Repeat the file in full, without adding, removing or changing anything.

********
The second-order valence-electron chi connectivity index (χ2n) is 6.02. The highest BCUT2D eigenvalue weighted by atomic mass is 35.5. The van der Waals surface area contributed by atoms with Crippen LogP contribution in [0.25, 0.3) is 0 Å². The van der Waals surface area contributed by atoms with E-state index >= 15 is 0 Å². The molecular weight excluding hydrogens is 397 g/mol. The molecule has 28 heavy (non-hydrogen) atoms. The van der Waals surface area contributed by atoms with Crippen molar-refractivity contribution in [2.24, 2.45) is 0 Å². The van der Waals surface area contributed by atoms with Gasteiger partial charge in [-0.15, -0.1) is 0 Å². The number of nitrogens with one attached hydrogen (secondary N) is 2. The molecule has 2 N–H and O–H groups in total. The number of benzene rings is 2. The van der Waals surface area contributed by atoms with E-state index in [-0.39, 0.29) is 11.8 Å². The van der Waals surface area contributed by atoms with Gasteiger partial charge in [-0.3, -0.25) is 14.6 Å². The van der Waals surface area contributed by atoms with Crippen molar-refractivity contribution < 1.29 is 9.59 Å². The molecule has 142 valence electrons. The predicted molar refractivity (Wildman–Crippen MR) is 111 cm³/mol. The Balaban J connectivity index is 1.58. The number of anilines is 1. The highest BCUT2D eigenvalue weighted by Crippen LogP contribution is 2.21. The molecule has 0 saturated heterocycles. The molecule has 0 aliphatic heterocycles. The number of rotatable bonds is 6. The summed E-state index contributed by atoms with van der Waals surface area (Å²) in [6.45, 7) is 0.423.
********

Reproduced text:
The second-order valence-electron chi connectivity index (χ2n) is 6.02. The highest BCUT2D eigenvalue weighted by atomic mass is 35.5. The van der Waals surface area contributed by atoms with Crippen LogP contribution in [0.25, 0.3) is 0 Å². The van der Waals surface area contributed by atoms with E-state index >= 15 is 0 Å². The molecular weight excluding hydrogens is 397 g/mol. The molecule has 28 heavy (non-hydrogen) atoms. The van der Waals surface area contributed by atoms with Crippen molar-refractivity contribution in [2.24, 2.45) is 0 Å². The van der Waals surface area contributed by atoms with Gasteiger partial charge in [-0.15, -0.1) is 0 Å². The number of nitrogens with one attached hydrogen (secondary N) is 2. The molecule has 2 N–H and O–H groups in total. The number of benzene rings is 2. The van der Waals surface area contributed by atoms with E-state index in [-0.39, 0.29) is 11.8 Å². The van der Waals surface area contributed by atoms with Gasteiger partial charge in [-0.3, -0.25) is 14.6 Å². The van der Waals surface area contributed by atoms with Crippen molar-refractivity contribution < 1.29 is 9.59 Å². The molecule has 142 valence electrons. The predicted molar refractivity (Wildman–Crippen MR) is 111 cm³/mol. The Balaban J connectivity index is 1.58. The number of anilines is 1. The highest BCUT2D eigenvalue weighted by Crippen LogP contribution is 2.21. The molecule has 0 saturated heterocycles. The molecule has 0 aliphatic heterocycles. The number of rotatable bonds is 6. The summed E-state index contributed by atoms with van der Waals surface area (Å²) in [6.45, 7) is 0.423.